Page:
This story of Peru’s progress is being replayed over and over across developing Asia, Africa, and Latin America. As a scientist and conservationist, I’ve seen this consistent reality as I travel to the earth’s last forest frontiers. Witnessing these changes unfold firsthand via rainforest destruction and species loss is heartbreaking. At the same time, I am not interested in relegating nations or people to permanent poverty. They want to live how we do in the United States.

Who can blame them?

I often wonder, is there no better way? Must we destroy all that is wild and beautiful so that one of earth’s species can live better? Must progress trump the multitude of values intact ecosystems and ancient cultures provide?

Rubber Tapping, Brazilian Amazon.Thomas J. Müller
Rubber tapper who depends on intact forests to live. Robert Muller.

Ideally, we can find a middle path where development and conservation coexist and mutually benefit each other. This outcome is not impossible.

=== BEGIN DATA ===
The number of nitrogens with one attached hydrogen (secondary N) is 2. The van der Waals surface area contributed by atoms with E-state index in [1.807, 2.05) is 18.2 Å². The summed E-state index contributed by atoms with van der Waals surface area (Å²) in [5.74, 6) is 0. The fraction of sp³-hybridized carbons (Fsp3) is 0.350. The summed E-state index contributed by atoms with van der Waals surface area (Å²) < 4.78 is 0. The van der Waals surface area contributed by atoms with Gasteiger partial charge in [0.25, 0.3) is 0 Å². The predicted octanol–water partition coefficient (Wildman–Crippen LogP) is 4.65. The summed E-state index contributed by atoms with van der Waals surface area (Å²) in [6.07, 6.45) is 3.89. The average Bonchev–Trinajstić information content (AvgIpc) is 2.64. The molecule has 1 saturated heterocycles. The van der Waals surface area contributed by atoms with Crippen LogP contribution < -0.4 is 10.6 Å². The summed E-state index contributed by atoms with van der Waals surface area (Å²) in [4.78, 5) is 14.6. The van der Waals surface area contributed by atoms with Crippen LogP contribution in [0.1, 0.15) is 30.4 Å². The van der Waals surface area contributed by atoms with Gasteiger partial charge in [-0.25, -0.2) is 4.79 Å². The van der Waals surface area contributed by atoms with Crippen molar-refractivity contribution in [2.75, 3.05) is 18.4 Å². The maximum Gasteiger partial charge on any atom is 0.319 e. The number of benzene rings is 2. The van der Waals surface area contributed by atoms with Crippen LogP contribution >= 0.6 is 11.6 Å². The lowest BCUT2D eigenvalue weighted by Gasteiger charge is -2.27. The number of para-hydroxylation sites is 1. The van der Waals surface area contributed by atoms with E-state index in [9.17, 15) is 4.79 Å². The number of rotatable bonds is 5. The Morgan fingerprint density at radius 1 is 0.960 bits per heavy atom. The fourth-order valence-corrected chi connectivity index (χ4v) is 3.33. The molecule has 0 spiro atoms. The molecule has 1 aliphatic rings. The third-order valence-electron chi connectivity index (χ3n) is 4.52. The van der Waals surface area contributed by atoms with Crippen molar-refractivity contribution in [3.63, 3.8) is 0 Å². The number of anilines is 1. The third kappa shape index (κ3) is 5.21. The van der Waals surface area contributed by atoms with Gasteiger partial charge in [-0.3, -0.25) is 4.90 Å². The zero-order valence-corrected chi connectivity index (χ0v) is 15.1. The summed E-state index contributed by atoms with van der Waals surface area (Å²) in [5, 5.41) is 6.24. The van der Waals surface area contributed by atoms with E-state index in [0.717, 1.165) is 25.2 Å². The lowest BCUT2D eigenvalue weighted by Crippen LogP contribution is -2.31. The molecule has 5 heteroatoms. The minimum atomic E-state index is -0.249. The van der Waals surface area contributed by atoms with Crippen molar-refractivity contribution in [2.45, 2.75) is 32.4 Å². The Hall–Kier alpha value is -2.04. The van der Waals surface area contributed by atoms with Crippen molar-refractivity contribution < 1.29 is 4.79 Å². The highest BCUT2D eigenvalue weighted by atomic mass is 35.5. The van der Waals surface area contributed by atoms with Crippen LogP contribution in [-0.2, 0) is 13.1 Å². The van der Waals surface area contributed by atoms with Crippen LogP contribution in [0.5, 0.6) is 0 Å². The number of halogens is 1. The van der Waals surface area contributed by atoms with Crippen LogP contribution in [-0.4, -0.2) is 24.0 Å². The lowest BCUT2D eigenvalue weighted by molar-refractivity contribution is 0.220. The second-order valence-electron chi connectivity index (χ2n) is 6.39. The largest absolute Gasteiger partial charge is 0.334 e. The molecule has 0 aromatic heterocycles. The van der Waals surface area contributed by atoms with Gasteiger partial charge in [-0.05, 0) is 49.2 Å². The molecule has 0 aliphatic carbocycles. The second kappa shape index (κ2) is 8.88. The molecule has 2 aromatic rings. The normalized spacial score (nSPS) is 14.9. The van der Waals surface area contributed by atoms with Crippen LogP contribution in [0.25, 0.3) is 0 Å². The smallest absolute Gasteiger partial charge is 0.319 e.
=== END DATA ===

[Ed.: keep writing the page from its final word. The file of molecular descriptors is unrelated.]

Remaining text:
In fact, we see the middle path being played out around the world. For example, in Costa Rica, a vast eco-tourism industry has lead to national prosperity and increased protection of its tropical forests. And in Mexico, local governments are paying poor farmers to preserve their forests to protect national water supplies. Yet, in many cases we must be honest and accept that a middle path may not exist. Some places must be left undeveloped to maintain their natural integrity and other places must be destroyed for the urgent needs of people.

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In cases where win-win outcomes are not possible, the question becomes how to decide the fate of species and people? What are the variables we should consider? How do we place a value on species and cultures that may be lost in our pursuit of progress? Who should decide? As we journey deeper into the Amazon these questions will increasingly confront our team through the lens of local people with names and children to feed. With species that are among the last of their kind. And through wild rainforests that are extremely rare and only increasingly so.

In short, the true cost of progress–and whether it is worthwhile–will be continually in our faces, in our hearts, and in our minds. We look forward to continue examining this question as a class. I trust we will all get closer to an individual understanding of the true cost of progress. Our answers may be too late to find a better solution for Chinchero, but perhaps some day down the line we will have learned from this journey–and it will allow us to play a part in advancing true progress.